IMPORTANT NEWS: The public comment period for Rocky Forge has ended. Apex must now produce a document containing all of the comments and their responses. When that document becomes available, we will post it on our site. Click here to view the application documents provided by Apex to the DEQ.
Impacts on Local Fauna
In the vicinity of the proposed Rocky Forge project, there are four species classified as endangered by both federal and state governments, two species classified as endangered by the state government, and more than thirty Tier I and Tier II species of greatest conservation need.
According to Mr. Craig Koppie with the Chesapeake Bay Field Office of the U.S. Fish & Wildlife Service, direct threats to the eastern golden eagle population in Canada and the eastern United States include incidental capture (leghold traps), shooting, poisoning, environmental contaminants (lead/mercury) and collision with tower structures. The demands for industrial-scale wind energy facilities along the higher elevations of mountainous regions in the eastern United States will likely exacerbate declines in the eastern golden eagle population. Please see the letter from the American Bird Conservancy addressing these concerns.
Wind-project siting is another factor. Many wind projects, including Rocky Forge, are constructed in the middle of important migratory routes and are surrounded by prime raptor habitat. As shown on the American Bird Conservancy 10 worst sited industrial wind facilities, the Laurel Mountain wind facility in West Virginia (located in the the same mountain range as the proposed Rocky Forge site), it was the site of one of the largest single songbird mortality events ever recorded in North America. In 2011, nearly 500 birds representing at least 30 species—including many Blackpoll Warblers and a number of Connecticut Warblers—were killed within a few hours when colliding at night under foggy conditions with lighted energy-storage units and communication towers near the turbines.
Also of interest is that Apex is currently pursuing another wind project in Niagara County, NY near the town of Somerset. This site is also listed by the American Bird Conservancy on the same page as the Laurel Mountain wind facility with the following statement:
“This proposed location on the southern shore of Lake Ontario boasts one of the greatest bird migrations in North America. Up to 71 turbines are planned for an area along the south shore of Lake Ontario. These 570-foot-tall turbines will extend 4.5 miles inland from the lake along a 12-mile stretch. Vast numbers of songbirds and raptors concentrate within six miles of the shoreline during spring and fall of each year. This area also has pockets of key habitat for sensitive grassland birds, which could be displaced by the wind turbines. Federally protected Bald Eagles from a nearby wildlife refuge are also at risk.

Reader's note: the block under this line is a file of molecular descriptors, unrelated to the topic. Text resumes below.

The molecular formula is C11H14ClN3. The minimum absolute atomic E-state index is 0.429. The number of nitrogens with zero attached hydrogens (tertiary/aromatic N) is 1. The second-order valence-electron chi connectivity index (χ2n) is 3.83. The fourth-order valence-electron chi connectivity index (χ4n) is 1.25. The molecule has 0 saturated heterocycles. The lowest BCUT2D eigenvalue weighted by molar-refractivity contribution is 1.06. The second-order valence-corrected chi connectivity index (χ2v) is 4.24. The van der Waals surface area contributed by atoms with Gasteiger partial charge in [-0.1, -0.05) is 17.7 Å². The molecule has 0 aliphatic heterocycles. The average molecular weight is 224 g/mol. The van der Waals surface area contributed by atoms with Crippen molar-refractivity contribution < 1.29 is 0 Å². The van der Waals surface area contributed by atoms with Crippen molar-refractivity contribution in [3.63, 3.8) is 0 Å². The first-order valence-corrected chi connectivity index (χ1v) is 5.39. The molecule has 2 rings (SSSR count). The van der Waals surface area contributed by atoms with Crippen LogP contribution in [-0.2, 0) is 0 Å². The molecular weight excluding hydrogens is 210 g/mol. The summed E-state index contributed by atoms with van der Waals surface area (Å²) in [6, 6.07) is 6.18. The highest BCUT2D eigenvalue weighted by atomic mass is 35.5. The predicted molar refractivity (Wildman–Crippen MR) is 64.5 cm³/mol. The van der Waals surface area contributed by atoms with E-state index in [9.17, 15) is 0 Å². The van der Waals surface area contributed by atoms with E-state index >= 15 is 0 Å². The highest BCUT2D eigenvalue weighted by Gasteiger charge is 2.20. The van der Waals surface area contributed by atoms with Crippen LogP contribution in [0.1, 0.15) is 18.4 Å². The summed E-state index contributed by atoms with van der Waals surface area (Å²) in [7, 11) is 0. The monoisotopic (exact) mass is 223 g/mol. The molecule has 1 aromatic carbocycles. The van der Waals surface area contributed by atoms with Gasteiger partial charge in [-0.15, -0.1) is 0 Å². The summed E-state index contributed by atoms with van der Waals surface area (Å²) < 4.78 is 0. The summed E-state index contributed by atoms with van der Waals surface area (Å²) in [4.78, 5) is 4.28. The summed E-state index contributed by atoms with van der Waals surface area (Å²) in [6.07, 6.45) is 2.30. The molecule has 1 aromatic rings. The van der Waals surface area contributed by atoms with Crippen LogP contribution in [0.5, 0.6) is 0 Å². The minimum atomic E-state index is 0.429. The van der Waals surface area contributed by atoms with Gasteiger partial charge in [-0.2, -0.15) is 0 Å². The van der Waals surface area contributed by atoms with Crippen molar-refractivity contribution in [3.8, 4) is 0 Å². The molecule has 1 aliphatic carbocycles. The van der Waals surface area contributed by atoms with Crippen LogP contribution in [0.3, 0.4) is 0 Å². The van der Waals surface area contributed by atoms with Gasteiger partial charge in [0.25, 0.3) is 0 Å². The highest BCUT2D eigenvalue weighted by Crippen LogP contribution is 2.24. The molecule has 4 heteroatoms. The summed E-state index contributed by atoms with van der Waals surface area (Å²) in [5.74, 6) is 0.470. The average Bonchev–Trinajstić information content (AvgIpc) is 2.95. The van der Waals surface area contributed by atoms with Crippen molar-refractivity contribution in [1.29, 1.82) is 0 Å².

FWS has expressed serious concern about this project, warning the developer that this is an area of extremely high avian use. However, the developer appears to be going ahead with its plans, conducting its own studies, disputing previous work done by other researchers, and ignoring the concerns of local residents.“
Impacts on Ecosystem Integrity
The land on which the project will be sited has been ranked by the Virginia Department of Conservation and Natural Resources as “Ecological Core 1 – Highest Integrity Score.” This ranking reflects the key positive role played by the site in regards to ecosystem services such as wildlife and plant habitat, biodiversity conservation, open space, recreation, water resources protection, erosion control, sediment retention, protection from storm and flood damage, crop pollination, and carbon sequestration.
The Buffalo Creek Purgatory Mountain Special Project Area is one of the few remaining intact rural east-west connections between the Allegheny and Blue Ridge Mountains. This undeveloped corridor provides critical habitat connectivity and safe passage between the ridge systems. The Buffalo Creek Corridor is recognized by the Nature Conservancy as a biodiversity hot spot. The Rocky Forge Utility Wind Turbine project would bisect and destruct this Special Project Area Corridor.
Impacts to Water Quality
The proposal for the Rocky Forge project includes the construction of a five-acre operations and
maintenance facility; the clearing, grading, and blasting of 11 miles of roads; and the clearing, grading and blasting necessary for 25 turbine sites. This land disturbance activity, which will be conducted on steep, mountainous land, has the potential to cause excessive sedimentation in streams that are currently high quality waters. These streams are part of the James River basin which discharges into the Chesapeake Bay.
The proposed site is underlain by karst geology, which is a fragile system characterized by water-soluble rock such as limestone and features such as cave networks and sinkholes. The proposed project would violate the VA Wildlife Action Plan 2015 for Roanoke Valley – Allegheny Planning Region priority to protect karst geology. The clearing, grading, and blasting required for construction would likely result in altered hydrology and degraded water quality.